Game Consoles Going Digital

Posted on March 28, 2006

Next generation game consoles like the Xbox 360, PlayStation 3 and Nintendo Revolution are all adding or planning digital distribution and social networking capabilities. VNU's Inside Video Games blogs described the new services from Sony and Nintendo that will take on Xbox Live earlier this week. They said Sony even referenced MySpace as an example of what a service like Sony's PlayStation Network Platform (PNP) could do for the PS3.

Harrison alluded to the future of videogames and digital distribution when he said that Sony currently makes games on discs inside boxes in stores, but in the future Sony will be creating and servicing a network of gaming communities. Sony expects to make revenue not just from game sales in traditional packaged media, but through other communities like mobile gaming, in-game transactions, episodic game content, game subscriptions, and game object auctions (something that's huge with MMO games today on PCs). Sony is also launching an international e-distribution network that will provide content that's only available online.

Harrison even referenced as an example of how PNP could bring social-network functionality to PS3 for gamers. Gaming is a community experience, as Sony's online games like "SOCOM" and SOE's games like "EverQuest" have shown. The PC has already built communities around games, but PC gamers constitute small numbers compared to what console gamers can generate.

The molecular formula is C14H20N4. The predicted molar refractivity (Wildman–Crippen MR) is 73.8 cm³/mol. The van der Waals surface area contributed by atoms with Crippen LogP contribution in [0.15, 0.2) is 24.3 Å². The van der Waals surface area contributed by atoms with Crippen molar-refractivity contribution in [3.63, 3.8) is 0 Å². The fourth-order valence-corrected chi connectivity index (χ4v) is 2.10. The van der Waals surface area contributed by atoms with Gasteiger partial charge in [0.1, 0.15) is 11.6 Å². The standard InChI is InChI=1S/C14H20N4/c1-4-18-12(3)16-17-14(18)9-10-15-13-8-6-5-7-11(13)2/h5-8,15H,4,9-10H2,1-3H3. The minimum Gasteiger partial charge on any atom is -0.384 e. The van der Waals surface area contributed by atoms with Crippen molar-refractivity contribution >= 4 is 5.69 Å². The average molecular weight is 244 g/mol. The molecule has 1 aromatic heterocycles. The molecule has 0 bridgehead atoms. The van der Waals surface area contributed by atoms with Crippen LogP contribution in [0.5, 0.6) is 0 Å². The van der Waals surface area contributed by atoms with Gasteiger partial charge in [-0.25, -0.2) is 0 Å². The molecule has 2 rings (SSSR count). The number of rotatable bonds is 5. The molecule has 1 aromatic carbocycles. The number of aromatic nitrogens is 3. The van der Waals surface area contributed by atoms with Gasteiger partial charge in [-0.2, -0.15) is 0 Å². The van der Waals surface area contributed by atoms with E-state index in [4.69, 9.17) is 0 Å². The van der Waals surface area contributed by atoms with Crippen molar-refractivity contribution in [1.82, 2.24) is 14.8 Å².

Inside Video Games blog also describes Nintendo's digital communication plans for the Revolution.
Now Nintendo is adding fuel to the digital distribution fire. Nintendo President Saturo Iwata said at the Game Developers Conference in San Jose, CA this week that in addition to offering Nintendo classics from the NES, Super Nintendo, Nintendo 64 and GameCube library, Revolution's virtual console will allow gamers to download 1,000 classic Sega Genesis games and an undiclosed number of Hudson TurboGrafx 16 games. Back in the day, Nintendo battled aggressivley with Sega. This fall, the two former rivals will work together to bring digitally distributed content to gamers.

Nintendo also confirmed that game developers would be able to create smaller, innovative games that can be downloaded to Revolution through the virtual console. It's likely that Nintendo will have a system in place similar to Microsoft's Xbox Live Marketplace and Sony's PlayStation Network Platform that allows developers an avenue to sell smaller games directly to consumers.

Clearly the trend in video games is personalization, communication and the ability for developers to create and sell independent games. Maybe Fox has a way to enter the video game world using its popular MySpace site?

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